We had been driving for about 4 hours when we turned off the bumpy road onto the flat expanse of the Sahara Desert in Morocco. You could see for miles. There were no roads, just a few tire tracks and a bunch of signs sticking in the sand advertising various hotels that were nowhere to be seen. I couldn’t help but smile.
I was anxious – similar to the feeling I had when I first turned into a game park in Kenya for my first safari; entering a world in which I had only previously seen on television and movies. A world that I never thought I would experience in my lifetime. A world of sand that was unthinkable to me. I had never really seen a desert before. Sure, I had made the drive from San Diego to Las Vegas before, but it didn’t prepare me for what I was about to see. This was remote and it was the Sahara! I knew immediately this was going to be an adventure unlike any I had experienced before.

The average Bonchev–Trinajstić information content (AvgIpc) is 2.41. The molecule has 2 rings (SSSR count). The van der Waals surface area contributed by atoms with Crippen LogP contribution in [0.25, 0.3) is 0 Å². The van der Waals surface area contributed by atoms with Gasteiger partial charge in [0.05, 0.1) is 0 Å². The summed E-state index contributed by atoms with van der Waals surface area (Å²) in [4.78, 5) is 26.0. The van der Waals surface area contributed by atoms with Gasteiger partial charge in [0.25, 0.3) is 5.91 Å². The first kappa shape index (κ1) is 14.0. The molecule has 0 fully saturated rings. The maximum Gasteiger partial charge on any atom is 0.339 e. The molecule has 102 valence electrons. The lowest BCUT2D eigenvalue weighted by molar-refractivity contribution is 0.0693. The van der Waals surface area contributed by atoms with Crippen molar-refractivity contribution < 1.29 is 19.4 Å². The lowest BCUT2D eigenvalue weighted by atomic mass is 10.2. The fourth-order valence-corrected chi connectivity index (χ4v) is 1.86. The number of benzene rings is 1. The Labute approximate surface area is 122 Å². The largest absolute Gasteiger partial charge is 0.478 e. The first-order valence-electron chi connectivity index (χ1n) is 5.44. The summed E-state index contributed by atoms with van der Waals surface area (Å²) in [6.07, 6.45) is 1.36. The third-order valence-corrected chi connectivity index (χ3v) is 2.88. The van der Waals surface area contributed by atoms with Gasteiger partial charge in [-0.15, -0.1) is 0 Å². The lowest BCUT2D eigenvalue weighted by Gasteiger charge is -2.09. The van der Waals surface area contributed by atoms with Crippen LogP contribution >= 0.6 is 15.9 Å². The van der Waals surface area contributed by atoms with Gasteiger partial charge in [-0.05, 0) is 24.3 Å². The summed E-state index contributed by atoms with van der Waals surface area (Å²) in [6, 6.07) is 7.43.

This was my journal from the first time I visited the Sahara Desert in 2007 on my original Career Break. Twelve years later I made another turn off the asphalt and into the fine Sahara Desert sand again and was equally giddy about this unique desert experience!
Morocco Desert Trips
On my recent trip, I stayed 2 nights in a different part of the Morocco Desert doing different things from my first trip. There are a number of ways you can see the Sahara Desert; it just depends on your travel style.
Group Desert Tours